experience. Those students are licensed already, so their preceptors must be Masters prepared nurses. There are obviously more choices for the RN, while the non-licensed nurse has to remain in the clinical (hospital) setting.� The 37,000-square-foot nursing building, which is expected to open in July 2010, will have eight classrooms, two computer labs, three seminar rooms, general offices and study rooms for faculty and students. A stateof-the-art nursing simulation laboratory also will be incorporated into the $10 million project. Nursing faculty will occupy the third floor once the building is finished. FSU is talking with officials at Fayetteville Technical Community College and the two area health education centers about partnering. If a partnership is reached, those organizations could use the facilities. No final decisions have been made. The psychology department, currently is housed in the Lauretta Taylor Building, will also occupy spaced in the nursing building. The department is in the early stages of adding a doctoral program. Earlier this year, Chancellor James A. Anderson announced that the nursing program will be revamped. Preliminary scores indicate that the most recent group of students who took the NCLEX will give FSU its highest passing percentage since the program began in 2005. FSU continues to operate a 13-month online program for registered nurses seeking a four-year degree.

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Seamless Transition

2

From Tech School

F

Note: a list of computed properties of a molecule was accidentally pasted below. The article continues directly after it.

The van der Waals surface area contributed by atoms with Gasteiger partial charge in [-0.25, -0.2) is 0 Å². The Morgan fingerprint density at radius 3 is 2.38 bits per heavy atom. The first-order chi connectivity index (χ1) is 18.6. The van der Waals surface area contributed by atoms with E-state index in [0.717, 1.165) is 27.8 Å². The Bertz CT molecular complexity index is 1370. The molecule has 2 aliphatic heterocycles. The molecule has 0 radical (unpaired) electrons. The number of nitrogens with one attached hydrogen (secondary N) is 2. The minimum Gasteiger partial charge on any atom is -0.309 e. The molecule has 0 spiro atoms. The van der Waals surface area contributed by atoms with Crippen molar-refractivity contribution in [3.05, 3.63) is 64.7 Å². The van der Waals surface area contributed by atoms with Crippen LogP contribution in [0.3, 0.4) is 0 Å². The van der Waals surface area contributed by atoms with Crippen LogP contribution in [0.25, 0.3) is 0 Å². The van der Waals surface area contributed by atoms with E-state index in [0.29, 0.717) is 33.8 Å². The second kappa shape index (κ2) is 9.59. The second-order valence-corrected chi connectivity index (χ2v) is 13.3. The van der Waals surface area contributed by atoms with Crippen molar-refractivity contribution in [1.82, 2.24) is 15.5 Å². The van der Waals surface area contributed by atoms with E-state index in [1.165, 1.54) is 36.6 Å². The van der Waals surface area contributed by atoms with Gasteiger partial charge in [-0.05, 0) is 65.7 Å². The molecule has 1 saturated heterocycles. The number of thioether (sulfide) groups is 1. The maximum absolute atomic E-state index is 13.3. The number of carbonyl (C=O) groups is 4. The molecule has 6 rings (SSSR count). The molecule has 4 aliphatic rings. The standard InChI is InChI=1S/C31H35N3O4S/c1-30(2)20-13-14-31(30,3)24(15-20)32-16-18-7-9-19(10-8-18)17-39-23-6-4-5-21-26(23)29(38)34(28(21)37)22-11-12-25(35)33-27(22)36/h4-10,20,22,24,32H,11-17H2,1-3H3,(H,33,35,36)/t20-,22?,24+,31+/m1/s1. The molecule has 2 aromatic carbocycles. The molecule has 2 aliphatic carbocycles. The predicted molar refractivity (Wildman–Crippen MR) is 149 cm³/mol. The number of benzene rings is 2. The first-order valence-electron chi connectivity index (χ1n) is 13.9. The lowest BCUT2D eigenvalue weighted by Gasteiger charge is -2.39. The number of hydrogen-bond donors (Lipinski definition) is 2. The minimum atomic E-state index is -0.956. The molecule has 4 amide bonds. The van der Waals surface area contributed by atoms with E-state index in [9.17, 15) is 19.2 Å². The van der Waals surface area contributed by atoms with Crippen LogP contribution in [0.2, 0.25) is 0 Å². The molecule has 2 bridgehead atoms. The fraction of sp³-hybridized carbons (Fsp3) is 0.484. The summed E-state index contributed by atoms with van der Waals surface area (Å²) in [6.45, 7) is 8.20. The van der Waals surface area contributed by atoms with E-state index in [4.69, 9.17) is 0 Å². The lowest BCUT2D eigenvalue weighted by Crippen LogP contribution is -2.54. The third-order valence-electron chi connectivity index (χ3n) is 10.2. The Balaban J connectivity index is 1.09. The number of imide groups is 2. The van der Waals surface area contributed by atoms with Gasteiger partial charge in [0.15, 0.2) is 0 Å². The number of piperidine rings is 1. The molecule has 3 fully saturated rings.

or some students, the thought of leaving high school and going directly to a four-year institution is a bit daunting, so many opt to attend community colleges first. For those students who go that route with plans to eventually transfer to Fayetteville State University, the news couldn’t be better. FSU’s relationship with the state’s community colleges is so great that the transfer process for students is almost, well, seamless. “Fayetteville State works diligently to make the transition from community college to the university as smooth as possible by accurately evaluating transcripts in a timely manner and by providing sound academic advising,” said Dr. Teronda McNeil, Director of Extended Education at FSU. “The Transfer and Advisement Center works to ensure students get maximum credit for transfer hours, answers questions of concern, provides accurate academic advisement, provides one-stop shopping services to dual-enrolled students and assists students on becoming successful at the university in general.”